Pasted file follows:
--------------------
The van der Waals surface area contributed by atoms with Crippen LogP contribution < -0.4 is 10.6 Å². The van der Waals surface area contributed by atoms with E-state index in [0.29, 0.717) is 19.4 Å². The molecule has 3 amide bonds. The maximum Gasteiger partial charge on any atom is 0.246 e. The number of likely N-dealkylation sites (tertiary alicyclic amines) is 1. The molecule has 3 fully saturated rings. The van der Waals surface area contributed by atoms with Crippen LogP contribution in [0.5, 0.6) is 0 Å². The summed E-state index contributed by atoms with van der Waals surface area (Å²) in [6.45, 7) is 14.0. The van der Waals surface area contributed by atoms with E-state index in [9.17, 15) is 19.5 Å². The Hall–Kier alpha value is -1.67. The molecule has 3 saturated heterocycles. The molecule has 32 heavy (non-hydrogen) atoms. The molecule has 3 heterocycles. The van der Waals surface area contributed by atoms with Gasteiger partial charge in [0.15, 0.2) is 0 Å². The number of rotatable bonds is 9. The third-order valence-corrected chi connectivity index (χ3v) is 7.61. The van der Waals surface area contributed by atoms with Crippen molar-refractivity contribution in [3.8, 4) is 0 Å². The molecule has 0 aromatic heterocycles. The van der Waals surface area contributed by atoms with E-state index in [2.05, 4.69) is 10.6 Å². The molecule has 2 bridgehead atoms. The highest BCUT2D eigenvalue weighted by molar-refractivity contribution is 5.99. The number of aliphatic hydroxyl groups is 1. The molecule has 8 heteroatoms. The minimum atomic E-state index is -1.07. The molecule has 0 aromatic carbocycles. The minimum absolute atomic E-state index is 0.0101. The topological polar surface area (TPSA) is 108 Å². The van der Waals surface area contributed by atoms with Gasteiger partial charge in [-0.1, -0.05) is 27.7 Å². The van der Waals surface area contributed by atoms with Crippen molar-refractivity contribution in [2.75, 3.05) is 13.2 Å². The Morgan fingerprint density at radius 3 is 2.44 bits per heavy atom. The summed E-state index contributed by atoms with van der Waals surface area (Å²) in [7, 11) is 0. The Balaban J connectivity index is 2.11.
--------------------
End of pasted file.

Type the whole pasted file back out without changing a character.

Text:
The van der Waals surface area contributed by atoms with Crippen LogP contribution < -0.4 is 10.6 Å². The van der Waals surface area contributed by atoms with E-state index in [0.29, 0.717) is 19.4 Å². The molecule has 3 amide bonds. The maximum Gasteiger partial charge on any atom is 0.246 e. The number of likely N-dealkylation sites (tertiary alicyclic amines) is 1. The molecule has 3 fully saturated rings. The van der Waals surface area contributed by atoms with Crippen LogP contribution in [0.5, 0.6) is 0 Å². The summed E-state index contributed by atoms with van der Waals surface area (Å²) in [6.45, 7) is 14.0. The van der Waals surface area contributed by atoms with E-state index in [9.17, 15) is 19.5 Å². The Hall–Kier alpha value is -1.67. The molecule has 3 saturated heterocycles. The molecule has 32 heavy (non-hydrogen) atoms. The molecule has 3 heterocycles. The van der Waals surface area contributed by atoms with Gasteiger partial charge in [0.15, 0.2) is 0 Å². The number of rotatable bonds is 9. The third-order valence-corrected chi connectivity index (χ3v) is 7.61. The van der Waals surface area contributed by atoms with Crippen molar-refractivity contribution in [3.8, 4) is 0 Å². The molecule has 0 aromatic heterocycles. The van der Waals surface area contributed by atoms with E-state index in [2.05, 4.69) is 10.6 Å². The molecule has 2 bridgehead atoms. The highest BCUT2D eigenvalue weighted by molar-refractivity contribution is 5.99. The number of aliphatic hydroxyl groups is 1. The molecule has 8 heteroatoms. The minimum atomic E-state index is -1.07. The molecule has 0 aromatic carbocycles. The minimum absolute atomic E-state index is 0.0101. The topological polar surface area (TPSA) is 108 Å². The van der Waals surface area contributed by atoms with Gasteiger partial charge in [-0.1, -0.05) is 27.7 Å². The van der Waals surface area contributed by atoms with Crippen molar-refractivity contribution in [2.75, 3.05) is 13.2 Å². The Morgan fingerprint density at radius 3 is 2.44 bits per heavy atom. The summed E-state index contributed by atoms with van der Waals surface area (Å²) in [7, 11) is 0. The Balaban J connectivity index is 2.11.